Save Children from a Death Mill

by Dr. Hayden Walters - Mercury News - Nov. 6, 2014

[Background info: There is a legislative push by Tasmanian doctors to make it illegal to provide tobacco to anyone born after the year 2000, to create a tobacco-free generation - see http://www.themercury.com.au/news/tasmania/push-grows-to-ban-cigarettes-for-everyone-born-after-2000/story-fnj4f7k1-1227074507679 ].

WHEN I first became a consultant respiratory physician 30 years ago in the heavy-smoking northeast of England I was given the lung cancer clinic to look after.

This was a rite of passage for new guys because it was a pretty unpopular task.

I would see about six new lung cancer cases a week and had to explain to all those patients and their close family that they were likely to die over the next two years, unless we could cut all the tumour out, which was unlikely.

My youngest such patient was a 29-year-old mother of two who had smoked since the age of 12, and I still wake occasionally thinking about her, and the harrowing way she died.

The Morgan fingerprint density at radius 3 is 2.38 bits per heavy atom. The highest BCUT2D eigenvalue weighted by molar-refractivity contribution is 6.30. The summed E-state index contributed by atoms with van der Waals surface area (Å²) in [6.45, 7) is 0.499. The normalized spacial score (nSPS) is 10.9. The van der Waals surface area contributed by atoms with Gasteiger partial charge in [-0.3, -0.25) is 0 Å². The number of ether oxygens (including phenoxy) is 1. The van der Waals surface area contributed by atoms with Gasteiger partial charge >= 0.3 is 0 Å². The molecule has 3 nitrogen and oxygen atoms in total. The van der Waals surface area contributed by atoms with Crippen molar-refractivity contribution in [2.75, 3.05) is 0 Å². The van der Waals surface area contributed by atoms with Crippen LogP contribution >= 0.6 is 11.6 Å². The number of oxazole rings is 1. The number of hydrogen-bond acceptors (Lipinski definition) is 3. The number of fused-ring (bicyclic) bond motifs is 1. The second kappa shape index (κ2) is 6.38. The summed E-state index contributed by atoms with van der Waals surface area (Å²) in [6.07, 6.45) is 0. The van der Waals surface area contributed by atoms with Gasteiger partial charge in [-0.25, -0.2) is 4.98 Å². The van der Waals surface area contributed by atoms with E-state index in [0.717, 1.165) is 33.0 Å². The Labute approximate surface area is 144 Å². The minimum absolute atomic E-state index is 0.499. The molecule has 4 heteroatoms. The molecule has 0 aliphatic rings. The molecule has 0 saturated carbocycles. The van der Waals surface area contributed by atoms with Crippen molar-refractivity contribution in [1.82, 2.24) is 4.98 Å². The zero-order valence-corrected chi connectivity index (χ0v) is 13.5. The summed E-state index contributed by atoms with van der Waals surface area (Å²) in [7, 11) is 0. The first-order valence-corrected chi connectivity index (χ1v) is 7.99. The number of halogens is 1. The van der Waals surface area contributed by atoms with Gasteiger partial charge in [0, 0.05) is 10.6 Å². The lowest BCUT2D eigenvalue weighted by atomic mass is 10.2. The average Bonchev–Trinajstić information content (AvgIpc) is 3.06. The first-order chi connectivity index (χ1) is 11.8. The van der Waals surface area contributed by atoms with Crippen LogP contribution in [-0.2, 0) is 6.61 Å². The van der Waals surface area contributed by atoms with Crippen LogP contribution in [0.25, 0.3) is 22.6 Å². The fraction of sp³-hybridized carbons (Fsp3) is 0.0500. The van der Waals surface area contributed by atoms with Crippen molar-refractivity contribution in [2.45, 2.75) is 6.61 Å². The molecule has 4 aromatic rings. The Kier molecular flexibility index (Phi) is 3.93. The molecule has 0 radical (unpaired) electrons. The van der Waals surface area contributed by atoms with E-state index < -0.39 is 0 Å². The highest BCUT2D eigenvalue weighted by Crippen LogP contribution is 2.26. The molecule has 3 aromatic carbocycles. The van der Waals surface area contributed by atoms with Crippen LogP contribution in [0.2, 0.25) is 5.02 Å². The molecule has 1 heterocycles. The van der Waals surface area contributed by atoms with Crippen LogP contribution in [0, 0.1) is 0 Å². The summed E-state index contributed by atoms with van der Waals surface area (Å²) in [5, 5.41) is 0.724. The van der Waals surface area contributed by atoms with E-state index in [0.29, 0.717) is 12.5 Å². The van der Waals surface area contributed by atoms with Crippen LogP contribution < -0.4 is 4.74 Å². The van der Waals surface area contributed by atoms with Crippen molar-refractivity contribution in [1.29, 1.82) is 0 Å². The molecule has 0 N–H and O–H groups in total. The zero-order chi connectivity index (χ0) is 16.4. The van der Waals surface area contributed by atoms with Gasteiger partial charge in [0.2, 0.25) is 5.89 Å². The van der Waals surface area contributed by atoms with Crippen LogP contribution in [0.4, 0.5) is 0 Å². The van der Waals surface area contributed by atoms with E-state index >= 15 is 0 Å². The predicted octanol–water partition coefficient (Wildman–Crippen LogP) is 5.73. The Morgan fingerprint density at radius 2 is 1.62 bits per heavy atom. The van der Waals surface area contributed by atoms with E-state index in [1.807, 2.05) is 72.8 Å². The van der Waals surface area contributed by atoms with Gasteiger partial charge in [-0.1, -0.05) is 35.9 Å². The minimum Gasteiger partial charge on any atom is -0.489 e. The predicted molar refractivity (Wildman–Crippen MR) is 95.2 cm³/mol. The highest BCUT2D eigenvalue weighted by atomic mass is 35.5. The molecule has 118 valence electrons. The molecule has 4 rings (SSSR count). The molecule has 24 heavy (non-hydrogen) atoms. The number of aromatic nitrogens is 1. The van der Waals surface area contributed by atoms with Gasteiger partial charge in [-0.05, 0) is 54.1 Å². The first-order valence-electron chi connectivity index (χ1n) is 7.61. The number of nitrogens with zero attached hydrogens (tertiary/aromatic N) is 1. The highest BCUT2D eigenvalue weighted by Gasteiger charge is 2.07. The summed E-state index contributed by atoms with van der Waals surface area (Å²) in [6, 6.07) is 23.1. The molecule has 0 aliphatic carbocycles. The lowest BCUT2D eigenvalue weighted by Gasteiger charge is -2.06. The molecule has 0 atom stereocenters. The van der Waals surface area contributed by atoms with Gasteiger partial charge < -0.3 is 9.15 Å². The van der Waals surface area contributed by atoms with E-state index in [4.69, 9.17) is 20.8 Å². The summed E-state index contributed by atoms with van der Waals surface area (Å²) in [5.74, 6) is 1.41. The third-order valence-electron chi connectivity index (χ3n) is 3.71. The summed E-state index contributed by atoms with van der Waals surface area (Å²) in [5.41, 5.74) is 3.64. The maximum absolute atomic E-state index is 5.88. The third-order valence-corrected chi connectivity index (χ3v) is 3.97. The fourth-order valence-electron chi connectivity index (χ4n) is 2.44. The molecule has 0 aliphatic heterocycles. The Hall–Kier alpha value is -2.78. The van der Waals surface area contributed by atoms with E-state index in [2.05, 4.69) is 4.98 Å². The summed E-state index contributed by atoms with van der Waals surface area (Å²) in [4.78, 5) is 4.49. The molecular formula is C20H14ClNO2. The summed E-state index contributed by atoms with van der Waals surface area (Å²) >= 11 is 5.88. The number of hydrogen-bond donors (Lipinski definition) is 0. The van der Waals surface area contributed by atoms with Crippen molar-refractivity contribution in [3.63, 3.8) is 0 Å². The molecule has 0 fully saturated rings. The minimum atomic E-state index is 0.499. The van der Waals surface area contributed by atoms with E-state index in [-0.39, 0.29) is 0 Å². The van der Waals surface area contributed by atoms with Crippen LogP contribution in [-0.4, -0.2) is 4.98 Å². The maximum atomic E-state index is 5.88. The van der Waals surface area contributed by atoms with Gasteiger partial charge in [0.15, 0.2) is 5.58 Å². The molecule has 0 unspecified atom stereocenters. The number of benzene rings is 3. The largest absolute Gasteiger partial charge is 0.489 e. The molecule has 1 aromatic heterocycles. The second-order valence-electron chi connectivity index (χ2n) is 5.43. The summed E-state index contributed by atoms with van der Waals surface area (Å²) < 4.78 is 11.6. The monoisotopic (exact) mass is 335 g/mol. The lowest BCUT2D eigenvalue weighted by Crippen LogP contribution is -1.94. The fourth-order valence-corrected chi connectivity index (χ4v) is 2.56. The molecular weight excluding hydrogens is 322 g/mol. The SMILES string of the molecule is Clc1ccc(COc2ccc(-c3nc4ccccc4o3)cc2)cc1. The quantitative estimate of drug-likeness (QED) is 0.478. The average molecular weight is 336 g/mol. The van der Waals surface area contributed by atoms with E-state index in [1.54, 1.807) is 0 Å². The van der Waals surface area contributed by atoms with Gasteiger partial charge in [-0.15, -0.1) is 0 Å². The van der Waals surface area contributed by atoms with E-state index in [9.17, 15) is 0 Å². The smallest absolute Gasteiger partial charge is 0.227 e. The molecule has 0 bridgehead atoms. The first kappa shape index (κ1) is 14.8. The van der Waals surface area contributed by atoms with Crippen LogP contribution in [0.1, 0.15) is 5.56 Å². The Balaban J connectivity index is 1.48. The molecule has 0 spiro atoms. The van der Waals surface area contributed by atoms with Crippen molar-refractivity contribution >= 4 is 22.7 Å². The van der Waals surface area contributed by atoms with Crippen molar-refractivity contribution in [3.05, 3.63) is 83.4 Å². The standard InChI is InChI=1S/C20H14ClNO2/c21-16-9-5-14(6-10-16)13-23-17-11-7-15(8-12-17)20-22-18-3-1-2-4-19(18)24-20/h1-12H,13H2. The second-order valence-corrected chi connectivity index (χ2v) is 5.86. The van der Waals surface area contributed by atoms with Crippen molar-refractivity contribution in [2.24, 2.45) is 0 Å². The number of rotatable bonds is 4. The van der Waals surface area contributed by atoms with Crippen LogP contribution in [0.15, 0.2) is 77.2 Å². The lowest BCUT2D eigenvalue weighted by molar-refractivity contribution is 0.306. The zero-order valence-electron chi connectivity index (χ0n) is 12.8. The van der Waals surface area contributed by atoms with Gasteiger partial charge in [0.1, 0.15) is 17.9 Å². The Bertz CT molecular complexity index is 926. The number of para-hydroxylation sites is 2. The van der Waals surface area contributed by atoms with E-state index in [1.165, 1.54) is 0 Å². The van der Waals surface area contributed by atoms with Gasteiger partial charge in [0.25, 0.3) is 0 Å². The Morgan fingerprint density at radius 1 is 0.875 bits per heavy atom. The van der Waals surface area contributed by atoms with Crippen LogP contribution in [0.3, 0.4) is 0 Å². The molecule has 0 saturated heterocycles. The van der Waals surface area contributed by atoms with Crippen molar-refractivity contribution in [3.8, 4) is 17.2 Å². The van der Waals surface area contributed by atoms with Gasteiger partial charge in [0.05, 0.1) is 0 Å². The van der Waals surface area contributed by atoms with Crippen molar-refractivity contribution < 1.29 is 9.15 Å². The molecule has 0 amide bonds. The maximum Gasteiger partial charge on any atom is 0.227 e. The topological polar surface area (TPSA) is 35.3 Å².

My job was mainly to select those who seemed operable, and with not much in the way of modern technology to help.

It was hit-or-miss, with half of those having a painful operation having too much tumour when they were opened up even to try and resect.

I always felt terribly guilty about those.

And despite a huge amount of stress for all concerned, including me and the rest of the medical and nursing teams, the cure and survival rate in my clinic was typical at just 10 per cent.

You may well ask, what point there was in bothering so much?

About 30 years later in Tasmania, another high-smoking community, other young doctors still run lung cancer clinics.

The disease is still occurring and causing most cancer deaths in both men and women.

There is a better, more professional clinical co-ordination, a multidisciplinary clinic, improved and very expensive technology to at least prevent so many getting needless major operations. But, despite huge effort, skill and cost, the survival rate has not budged at all – still about one in 10, about 90 per cent still die.